...And its claws are as big as cups, and for some reason it's got a tremendous fear of stamps! And Mrs Doyle was telling me it's got magnets on its tail, so if you're made out of metal it can attach itself to you! And instead of a mouth it's got four arses!

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Offline _Stefan_

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Why should GM seeds be sterile?
« Reply #3 on: 11/07/2009 17:54:50 »
Why don't farmers/selective breeders have to jump through the same hoops? Their organisms are just as GM as scientifically GM organisms.
Stefan
"No testimony is sufficient to establish a miracle, unless the testimony be of such a kind, that its falsehood would be more miraculous than the fact which it endeavors to establish." -David Hume

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Offline Madidus_Scientia

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Why should GM seeds be sterile?
« Reply #4 on: 12/07/2009 03:00:42 »
Can we afford to wait a couple of centuries?

And as _Stefan_ says, we've already been genetically modifying our food for centuries. 2000 years ago a banana tree as we know it didn't exist, but after selective breeding we today have a pretty efficient fruit producing tree. If we can artificially GM our crops to produce more food faster then why not, with the worlds population as it is today we're going to need all the food we can get.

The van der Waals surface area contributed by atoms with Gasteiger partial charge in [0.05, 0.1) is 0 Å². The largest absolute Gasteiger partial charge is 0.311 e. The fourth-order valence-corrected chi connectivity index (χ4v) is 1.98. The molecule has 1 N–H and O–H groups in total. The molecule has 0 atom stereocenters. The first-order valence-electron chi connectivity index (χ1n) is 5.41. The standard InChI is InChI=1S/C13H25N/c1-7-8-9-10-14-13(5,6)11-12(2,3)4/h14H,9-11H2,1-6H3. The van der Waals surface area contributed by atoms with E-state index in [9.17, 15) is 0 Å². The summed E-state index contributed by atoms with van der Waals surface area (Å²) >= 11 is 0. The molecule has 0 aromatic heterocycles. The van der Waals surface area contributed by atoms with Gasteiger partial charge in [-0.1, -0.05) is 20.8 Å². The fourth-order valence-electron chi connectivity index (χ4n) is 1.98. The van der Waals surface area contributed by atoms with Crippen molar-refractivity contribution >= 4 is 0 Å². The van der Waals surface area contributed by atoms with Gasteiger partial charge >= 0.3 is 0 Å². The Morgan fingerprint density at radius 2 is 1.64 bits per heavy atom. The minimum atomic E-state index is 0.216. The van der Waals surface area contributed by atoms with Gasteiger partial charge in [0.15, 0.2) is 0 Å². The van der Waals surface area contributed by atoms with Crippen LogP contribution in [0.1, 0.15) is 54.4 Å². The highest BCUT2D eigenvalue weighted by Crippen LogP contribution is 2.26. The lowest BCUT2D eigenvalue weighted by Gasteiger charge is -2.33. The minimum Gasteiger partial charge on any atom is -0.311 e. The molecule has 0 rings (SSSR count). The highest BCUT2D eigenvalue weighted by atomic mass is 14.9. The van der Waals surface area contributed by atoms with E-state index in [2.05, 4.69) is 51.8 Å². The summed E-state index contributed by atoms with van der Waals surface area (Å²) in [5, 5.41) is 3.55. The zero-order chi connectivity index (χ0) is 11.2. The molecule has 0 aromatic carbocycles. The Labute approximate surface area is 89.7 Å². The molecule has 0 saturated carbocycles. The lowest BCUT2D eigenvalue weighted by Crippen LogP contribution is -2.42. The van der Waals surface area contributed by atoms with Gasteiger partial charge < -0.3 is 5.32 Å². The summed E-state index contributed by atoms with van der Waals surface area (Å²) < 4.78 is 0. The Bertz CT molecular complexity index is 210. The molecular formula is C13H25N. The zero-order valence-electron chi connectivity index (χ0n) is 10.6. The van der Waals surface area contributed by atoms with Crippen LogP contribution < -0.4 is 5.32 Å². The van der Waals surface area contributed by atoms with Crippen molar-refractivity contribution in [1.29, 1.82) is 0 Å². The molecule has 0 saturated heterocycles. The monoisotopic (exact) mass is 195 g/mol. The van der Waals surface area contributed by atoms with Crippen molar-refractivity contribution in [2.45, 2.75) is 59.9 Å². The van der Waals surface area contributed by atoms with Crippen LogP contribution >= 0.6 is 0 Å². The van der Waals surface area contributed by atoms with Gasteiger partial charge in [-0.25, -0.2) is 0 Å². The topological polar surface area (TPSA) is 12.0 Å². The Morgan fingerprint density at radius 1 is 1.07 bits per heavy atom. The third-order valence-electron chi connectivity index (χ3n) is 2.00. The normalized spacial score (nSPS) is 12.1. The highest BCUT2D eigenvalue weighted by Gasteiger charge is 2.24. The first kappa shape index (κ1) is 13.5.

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Offline LeeE

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Why should GM seeds be sterile?
« Reply #5 on: 12/07/2009 12:58:08 »
Selective breeding is not really the same as genetically modifying something.  With selective breeding you can only combine traits between organisms that can already interbreed whereas GM is most often used to combine traits from dissimilar organisms, ones that cannot naturally interbreed.  GM is not just about making selective breeding more efficient.

There are risks associated with selective breeding, of course; inbreeding being a classic example.  The scope of the risk though, is confined to organisms that can already interbreed, and if they can already interbreed it's likely that that specific combination has already occurred and failed, or succeeded.  With GM the potential scope for risk is unknown.

Can we afford to wait a couple of centuries?  Why has that factor become an issue now and did not arise before GM was possible?  Is it really just coincidence that GM became necessary only when it became possible?